Consumer options exist for difficult-to-recycle plastics

Americans generate more than 33 million tons of plastic annually. A recent report by the EPA places the plastics recovery rate at 9%. Why does so little plastic find its way back into the system?

A cause of low plastics collection and capture is consumer confusion. The SPI’s Resin Identification Code was introduced in 1988 for recycling centers to help with sorting plastic waste. Used to identify the plastic resin in an item, the RIC uses symbols that look a lot like the universal recycling symbol, confusing many people to think it’s recyclable, which is often not the case.

Types of plastic accepted at most recycling programs vary greatly and the instructions delineating what is and is not recyclable are often inconsistent. For example, the term “plastic bottle” refers to an item that is understood to be recyclable. In terms of accepted waste, food and beverage plastics, such as soda bottles, are different than household plastics, like cleaning sprays and their trigger heads.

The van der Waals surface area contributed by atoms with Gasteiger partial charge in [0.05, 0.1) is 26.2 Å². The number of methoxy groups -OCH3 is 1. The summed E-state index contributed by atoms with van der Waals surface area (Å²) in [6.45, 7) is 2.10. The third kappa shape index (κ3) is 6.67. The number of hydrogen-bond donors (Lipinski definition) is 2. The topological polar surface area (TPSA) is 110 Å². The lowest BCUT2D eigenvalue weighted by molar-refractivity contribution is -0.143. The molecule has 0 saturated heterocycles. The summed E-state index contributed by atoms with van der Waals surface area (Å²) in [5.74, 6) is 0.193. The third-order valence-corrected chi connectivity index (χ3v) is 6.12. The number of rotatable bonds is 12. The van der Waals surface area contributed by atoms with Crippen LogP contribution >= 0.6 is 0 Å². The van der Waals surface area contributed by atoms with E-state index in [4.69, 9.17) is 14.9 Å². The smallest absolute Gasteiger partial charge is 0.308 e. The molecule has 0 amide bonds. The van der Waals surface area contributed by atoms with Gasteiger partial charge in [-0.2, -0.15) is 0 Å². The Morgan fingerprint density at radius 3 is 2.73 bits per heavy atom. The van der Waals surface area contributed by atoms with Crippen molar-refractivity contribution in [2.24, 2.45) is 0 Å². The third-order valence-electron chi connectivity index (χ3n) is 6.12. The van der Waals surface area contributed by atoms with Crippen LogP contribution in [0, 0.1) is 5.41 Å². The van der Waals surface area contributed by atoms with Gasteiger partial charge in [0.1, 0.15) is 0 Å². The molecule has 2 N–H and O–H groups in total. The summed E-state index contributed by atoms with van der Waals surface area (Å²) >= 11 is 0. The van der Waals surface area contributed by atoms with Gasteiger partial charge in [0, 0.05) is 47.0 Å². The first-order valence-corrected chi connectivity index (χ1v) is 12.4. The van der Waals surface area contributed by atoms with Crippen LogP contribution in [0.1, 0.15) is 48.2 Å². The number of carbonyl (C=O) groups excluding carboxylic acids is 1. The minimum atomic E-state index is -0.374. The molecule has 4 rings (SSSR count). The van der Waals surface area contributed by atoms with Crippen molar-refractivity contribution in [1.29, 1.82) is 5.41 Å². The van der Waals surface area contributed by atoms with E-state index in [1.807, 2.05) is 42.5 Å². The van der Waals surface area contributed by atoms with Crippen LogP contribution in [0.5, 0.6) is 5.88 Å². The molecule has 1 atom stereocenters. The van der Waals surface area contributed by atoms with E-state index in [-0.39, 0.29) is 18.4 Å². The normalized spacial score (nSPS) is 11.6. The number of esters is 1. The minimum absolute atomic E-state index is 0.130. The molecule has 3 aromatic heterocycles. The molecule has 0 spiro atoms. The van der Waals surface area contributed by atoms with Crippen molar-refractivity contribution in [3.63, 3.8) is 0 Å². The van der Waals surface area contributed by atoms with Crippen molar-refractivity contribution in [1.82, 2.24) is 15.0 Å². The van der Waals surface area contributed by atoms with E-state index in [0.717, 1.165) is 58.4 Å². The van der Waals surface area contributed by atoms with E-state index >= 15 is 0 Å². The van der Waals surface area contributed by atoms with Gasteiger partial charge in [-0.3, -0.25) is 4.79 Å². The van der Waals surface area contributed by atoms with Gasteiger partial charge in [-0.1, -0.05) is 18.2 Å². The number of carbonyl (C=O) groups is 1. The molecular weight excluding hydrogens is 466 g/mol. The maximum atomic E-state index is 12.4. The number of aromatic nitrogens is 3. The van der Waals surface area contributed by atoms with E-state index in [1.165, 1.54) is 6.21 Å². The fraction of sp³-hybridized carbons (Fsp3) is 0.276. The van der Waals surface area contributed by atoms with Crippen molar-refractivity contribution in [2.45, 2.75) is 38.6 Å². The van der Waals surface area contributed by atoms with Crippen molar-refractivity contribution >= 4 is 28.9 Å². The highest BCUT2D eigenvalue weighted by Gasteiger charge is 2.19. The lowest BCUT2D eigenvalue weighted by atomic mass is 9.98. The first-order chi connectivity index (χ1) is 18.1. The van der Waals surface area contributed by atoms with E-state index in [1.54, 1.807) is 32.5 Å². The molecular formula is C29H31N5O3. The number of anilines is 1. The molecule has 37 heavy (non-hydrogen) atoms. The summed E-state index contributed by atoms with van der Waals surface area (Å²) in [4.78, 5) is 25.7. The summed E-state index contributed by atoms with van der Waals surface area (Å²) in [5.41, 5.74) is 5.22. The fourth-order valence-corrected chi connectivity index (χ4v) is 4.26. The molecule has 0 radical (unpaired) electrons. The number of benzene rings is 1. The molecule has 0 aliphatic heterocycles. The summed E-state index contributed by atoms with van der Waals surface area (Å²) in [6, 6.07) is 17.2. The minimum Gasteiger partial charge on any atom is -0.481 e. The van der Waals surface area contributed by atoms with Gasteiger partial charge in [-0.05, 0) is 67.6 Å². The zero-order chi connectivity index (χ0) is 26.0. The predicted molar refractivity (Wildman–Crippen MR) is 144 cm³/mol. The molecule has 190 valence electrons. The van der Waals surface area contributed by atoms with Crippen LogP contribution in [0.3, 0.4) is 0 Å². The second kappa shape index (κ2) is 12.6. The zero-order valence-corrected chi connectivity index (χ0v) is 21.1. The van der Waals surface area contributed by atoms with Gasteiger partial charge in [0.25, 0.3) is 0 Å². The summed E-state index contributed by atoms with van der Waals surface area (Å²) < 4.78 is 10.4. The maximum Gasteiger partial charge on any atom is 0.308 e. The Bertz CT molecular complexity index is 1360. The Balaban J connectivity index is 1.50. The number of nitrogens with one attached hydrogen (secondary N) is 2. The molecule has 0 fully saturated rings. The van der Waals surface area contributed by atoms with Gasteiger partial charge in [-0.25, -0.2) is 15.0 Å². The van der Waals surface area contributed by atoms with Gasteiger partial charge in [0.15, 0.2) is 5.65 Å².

Program language when referring to recyclables (polymers, specifically) can lead well-intentioned people who recycle to place unaccepted plastic waste into the recycling bin—and this causes problems on all fronts. Complicating this issue further for both the consumer and the collection facility are products and packaging comprised of mixed plastic resins and other materials

To read the full article, click here: http://www.packagingdigest.com/sustainable-packaging/consumer-options-exist-for-difficult-to-recycle-plastics-2016-07-21

Source: Packaging Digest